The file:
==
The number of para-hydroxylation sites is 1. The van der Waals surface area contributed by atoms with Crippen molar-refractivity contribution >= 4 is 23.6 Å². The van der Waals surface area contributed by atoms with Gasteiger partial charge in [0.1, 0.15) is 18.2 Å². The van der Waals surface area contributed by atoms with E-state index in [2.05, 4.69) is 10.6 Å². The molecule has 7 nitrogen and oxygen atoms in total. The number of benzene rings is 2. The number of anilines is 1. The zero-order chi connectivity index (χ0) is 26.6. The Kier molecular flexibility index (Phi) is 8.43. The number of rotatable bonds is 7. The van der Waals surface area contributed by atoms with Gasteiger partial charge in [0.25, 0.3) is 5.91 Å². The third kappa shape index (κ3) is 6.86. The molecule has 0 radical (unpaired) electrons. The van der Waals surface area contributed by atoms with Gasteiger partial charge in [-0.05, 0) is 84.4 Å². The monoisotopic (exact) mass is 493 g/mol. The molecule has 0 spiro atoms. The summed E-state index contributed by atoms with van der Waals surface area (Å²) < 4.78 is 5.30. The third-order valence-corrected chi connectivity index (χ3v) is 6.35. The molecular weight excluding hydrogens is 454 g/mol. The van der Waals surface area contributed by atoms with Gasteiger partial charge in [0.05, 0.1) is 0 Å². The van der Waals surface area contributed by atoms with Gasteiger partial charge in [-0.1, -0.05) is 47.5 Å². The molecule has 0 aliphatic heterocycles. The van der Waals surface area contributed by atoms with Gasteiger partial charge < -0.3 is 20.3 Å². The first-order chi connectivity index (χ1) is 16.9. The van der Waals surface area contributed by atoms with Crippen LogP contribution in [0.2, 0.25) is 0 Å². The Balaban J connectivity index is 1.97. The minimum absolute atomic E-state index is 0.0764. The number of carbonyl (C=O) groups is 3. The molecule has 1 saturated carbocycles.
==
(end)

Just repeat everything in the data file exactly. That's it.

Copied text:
The number of para-hydroxylation sites is 1. The van der Waals surface area contributed by atoms with Crippen molar-refractivity contribution >= 4 is 23.6 Å². The van der Waals surface area contributed by atoms with Gasteiger partial charge in [0.1, 0.15) is 18.2 Å². The van der Waals surface area contributed by atoms with E-state index in [2.05, 4.69) is 10.6 Å². The molecule has 7 nitrogen and oxygen atoms in total. The number of benzene rings is 2. The number of anilines is 1. The zero-order chi connectivity index (χ0) is 26.6. The Kier molecular flexibility index (Phi) is 8.43. The number of rotatable bonds is 7. The van der Waals surface area contributed by atoms with Gasteiger partial charge in [0.25, 0.3) is 5.91 Å². The third kappa shape index (κ3) is 6.86. The molecule has 0 radical (unpaired) electrons. The van der Waals surface area contributed by atoms with Gasteiger partial charge in [-0.05, 0) is 84.4 Å². The monoisotopic (exact) mass is 493 g/mol. The molecule has 0 spiro atoms. The summed E-state index contributed by atoms with van der Waals surface area (Å²) < 4.78 is 5.30. The third-order valence-corrected chi connectivity index (χ3v) is 6.35. The molecular weight excluding hydrogens is 454 g/mol. The van der Waals surface area contributed by atoms with Gasteiger partial charge in [0.05, 0.1) is 0 Å². The van der Waals surface area contributed by atoms with Gasteiger partial charge in [-0.1, -0.05) is 47.5 Å². The molecule has 0 aliphatic heterocycles. The van der Waals surface area contributed by atoms with Gasteiger partial charge < -0.3 is 20.3 Å². The first-order chi connectivity index (χ1) is 16.9. The van der Waals surface area contributed by atoms with Crippen LogP contribution in [0.2, 0.25) is 0 Å². The Balaban J connectivity index is 1.97. The minimum absolute atomic E-state index is 0.0764. The number of carbonyl (C=O) groups is 3. The molecule has 1 saturated carbocycles.